We report herein on a case strongly suspected of being pulmonary toxocariasis. A 22-year-old Indonesian man referred to our hospital presented with abnormal chest shadows upon medical examination. He had no symptoms. He did not have any pets nor did he eat raw beef or chicken. Hematological examination revealed eosinophilia and elevation of IgE. Chest computed tomography revealed 3 pulmonary nodules with the halo sign. We suspected a parasite infection and performed antiparasite antibody testing. Ascaris suum was slightly positive on the screening test. As specificantibody against the larval excretory-secretory products of Toxocara canis, measured at the National Institute of Infectious Diseases, was positive (level 3 up to 8). Subsequently, the abnormal chest shadows disappeared. However, two months later, 2 pulmonary nodules with the halo sign reappeared in other places. Diagnostic therapy with albendazole was performed for 8 weeks. Mild hepatic impairment emerged during therapy, but it was within the allowed range. Thereafter,the results improved for the imaging findings, eosinophilia, serum IgE level, and specific antibody.The antibody level became negative two months after the treatment had ended. We should consider toxocariasis in the differential diagnosis of migratory nodular shadows with the halo sign on chest computed tomography,and immunoserological testing is useful for the diagnosis.
Tsutsugamushi disease (Scrub thyphus) has been reported from all over Japan except the Hokkaido area. In Okinawa, only one patient was reported in 2001, who was infected outside Okinawa Prefecture. The first case infected in Okinawa was reported at Miyakojima Island in 2008. We report herein on the second case diagnosed in 2010, and the third and fourth in 2011, and all three patients were suspected to have been infected at Ikemajima Island adjacent to the island of Miyakojima. The patients recovered without any severe complications after antibiotic therapy with tetracyclines. We should take Tsutsugamushi disease into consideration in the differential diagnosis for a patient with fever, skin rash, and/or eschar even in the Okinawa area. Implementation of appropriate information and education about the disease should be carried out for local residents and tourists.
Department of Infectious Disease Medicine, Tokyo Womenʼs Medical University An 82-year-old bedridden man with sequelae from a cerebral infarction was admitted to a welfare institution for the elderly. He developed a high fever and hematuria and was prescribed levofloxacin for the treatment of a suspected urinary tract infection. Although his condition improved, the symptoms subsequently recurred；therefore, levofloxacin was again administered. He remained febrile and was admitted to a hospital due to recalcitrant urinary tract infection. Immediately after admission, he developed ischuria and pyuria. Urine and blood cultures at admission indicated the presence of levofloxacin-resistant Oligella urethralis (O.urethralis). He recovered with ceftriaxone medication. To our knowledge, this is the first report of bacteremia associated with a urinary tract infection caused by O.urethralis in Japan.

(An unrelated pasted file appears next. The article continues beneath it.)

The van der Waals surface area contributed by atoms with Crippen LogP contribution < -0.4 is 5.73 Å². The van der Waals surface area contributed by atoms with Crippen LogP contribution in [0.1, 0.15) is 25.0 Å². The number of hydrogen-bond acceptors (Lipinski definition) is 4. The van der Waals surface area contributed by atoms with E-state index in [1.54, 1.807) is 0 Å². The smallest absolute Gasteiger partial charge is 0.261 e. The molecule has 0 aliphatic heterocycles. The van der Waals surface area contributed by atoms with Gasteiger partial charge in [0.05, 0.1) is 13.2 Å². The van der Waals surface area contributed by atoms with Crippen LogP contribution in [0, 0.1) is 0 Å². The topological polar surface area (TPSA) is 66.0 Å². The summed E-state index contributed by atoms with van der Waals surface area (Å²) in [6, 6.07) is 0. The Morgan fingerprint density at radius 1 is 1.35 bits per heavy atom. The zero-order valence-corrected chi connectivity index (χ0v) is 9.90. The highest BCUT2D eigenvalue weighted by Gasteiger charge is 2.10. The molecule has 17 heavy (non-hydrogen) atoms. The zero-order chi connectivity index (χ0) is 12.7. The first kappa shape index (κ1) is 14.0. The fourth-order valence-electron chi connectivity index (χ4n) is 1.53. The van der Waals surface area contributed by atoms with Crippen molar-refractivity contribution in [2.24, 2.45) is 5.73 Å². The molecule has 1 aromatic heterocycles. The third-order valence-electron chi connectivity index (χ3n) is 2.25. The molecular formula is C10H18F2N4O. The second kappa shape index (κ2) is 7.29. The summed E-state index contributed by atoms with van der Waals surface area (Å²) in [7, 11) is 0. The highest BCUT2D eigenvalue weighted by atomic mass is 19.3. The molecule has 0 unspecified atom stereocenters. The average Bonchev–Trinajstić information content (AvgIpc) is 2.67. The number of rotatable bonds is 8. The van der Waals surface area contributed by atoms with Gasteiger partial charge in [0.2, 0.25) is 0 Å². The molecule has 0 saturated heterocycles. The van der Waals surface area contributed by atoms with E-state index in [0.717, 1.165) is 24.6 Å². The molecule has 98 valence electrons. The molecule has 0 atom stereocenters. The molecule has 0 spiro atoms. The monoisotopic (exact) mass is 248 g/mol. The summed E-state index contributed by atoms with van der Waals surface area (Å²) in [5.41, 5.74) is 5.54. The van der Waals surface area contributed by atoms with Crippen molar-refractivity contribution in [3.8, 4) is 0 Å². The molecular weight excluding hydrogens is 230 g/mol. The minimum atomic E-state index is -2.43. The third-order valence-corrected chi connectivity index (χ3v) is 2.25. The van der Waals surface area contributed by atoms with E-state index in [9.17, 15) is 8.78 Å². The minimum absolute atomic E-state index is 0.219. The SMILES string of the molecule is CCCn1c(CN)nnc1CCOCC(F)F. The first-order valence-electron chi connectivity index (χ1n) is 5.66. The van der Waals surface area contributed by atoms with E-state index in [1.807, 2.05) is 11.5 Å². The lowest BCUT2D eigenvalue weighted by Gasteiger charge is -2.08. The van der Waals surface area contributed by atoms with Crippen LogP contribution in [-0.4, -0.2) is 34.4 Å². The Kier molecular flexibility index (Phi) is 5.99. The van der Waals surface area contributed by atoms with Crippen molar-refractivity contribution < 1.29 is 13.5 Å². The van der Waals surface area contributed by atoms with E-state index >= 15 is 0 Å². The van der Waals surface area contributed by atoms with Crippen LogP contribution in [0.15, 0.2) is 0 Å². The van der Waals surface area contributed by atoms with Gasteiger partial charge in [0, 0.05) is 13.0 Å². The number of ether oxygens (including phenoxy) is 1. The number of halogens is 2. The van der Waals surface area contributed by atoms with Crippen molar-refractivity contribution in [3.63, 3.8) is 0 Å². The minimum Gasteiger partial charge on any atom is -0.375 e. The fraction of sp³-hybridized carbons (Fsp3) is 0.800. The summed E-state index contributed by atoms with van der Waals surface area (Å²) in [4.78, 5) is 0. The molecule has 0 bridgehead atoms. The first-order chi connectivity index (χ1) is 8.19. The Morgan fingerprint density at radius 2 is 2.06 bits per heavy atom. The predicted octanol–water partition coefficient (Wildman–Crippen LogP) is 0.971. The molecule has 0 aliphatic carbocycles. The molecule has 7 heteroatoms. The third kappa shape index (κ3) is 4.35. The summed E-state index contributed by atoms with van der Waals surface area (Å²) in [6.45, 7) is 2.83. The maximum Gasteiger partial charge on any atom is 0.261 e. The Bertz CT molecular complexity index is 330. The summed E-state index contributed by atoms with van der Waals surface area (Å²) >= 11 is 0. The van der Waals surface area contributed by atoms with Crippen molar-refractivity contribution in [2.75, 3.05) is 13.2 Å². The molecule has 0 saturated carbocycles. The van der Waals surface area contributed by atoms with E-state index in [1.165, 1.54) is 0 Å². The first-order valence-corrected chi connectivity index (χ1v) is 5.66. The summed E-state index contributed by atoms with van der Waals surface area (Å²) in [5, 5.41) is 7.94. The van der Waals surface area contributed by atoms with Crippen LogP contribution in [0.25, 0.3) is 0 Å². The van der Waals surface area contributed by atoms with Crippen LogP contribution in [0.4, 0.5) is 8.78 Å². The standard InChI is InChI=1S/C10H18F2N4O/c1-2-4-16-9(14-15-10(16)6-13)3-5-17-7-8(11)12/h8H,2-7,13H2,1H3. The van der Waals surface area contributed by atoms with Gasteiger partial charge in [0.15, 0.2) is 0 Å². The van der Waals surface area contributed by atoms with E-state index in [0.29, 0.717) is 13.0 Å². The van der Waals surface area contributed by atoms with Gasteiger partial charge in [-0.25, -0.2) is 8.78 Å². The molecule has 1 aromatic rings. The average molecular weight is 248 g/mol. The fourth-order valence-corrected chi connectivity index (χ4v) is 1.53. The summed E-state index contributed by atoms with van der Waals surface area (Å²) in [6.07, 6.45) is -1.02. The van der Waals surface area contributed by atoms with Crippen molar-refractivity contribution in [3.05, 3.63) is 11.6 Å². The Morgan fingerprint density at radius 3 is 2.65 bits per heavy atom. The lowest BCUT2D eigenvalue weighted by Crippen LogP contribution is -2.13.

Recovery from dengue fever is generally rapid and uneventful. However, recuperation is often prolonged and may be accompanied by noticeable depression. We present herein on a traveler to Indonesia who developed long-lasting depression after the classic symptoms of dengue fever such as fever, arthralgia,and macropapular rash had resolved. A previously healthy 42-year old Japanese woman presented to the Travel Clinic of Seirei Yokohama Hospital with complaints of 4 days of fever, joint aches, bone pain, and a macropapular rash on her torso. She had returned from Bali 5 days previously. During her 1-week stay, one day was spent in rural, mountainous areas where she was exposed to several mosquito bites. The 1st serum sample collected 4 days after the disease onset gave positive result in the rapid dengue IgM antibody test and the rapid dengue NS1 antigen immunechromatographic test. The DENV-1 genome was detected with RT-PCR. Her 13-year old son, who had accompanied her, was also diagnosed as having dengue fever and he recovered without event. The Above-mentioned symptoms resolved within one week. However, the patient suffered from prolonged depression. She also noticed loss of hair 3 months after the disease onset. Administration of a Serotonin Noradrenalin Reuptake Inhibitor and a minor tranquillizer required to allow her requied to lead a normal life. Although she gradually felt better, it took approximately 2 years until she had recovered completely without taking any antidepressant and minor tranquillizer. It is a well-known fact in endemic countries that dengue fever could have an significant impact on the patientsʼmental well-being. However, it appears that physicians in non-endemic countries are not fully aware of the prolonged depression, which can occur subsequent to the acute illness. Follow-up consultations of returing travelers who have recoverd from dengu fever should be arranged to monitor their mental and emotional states closely.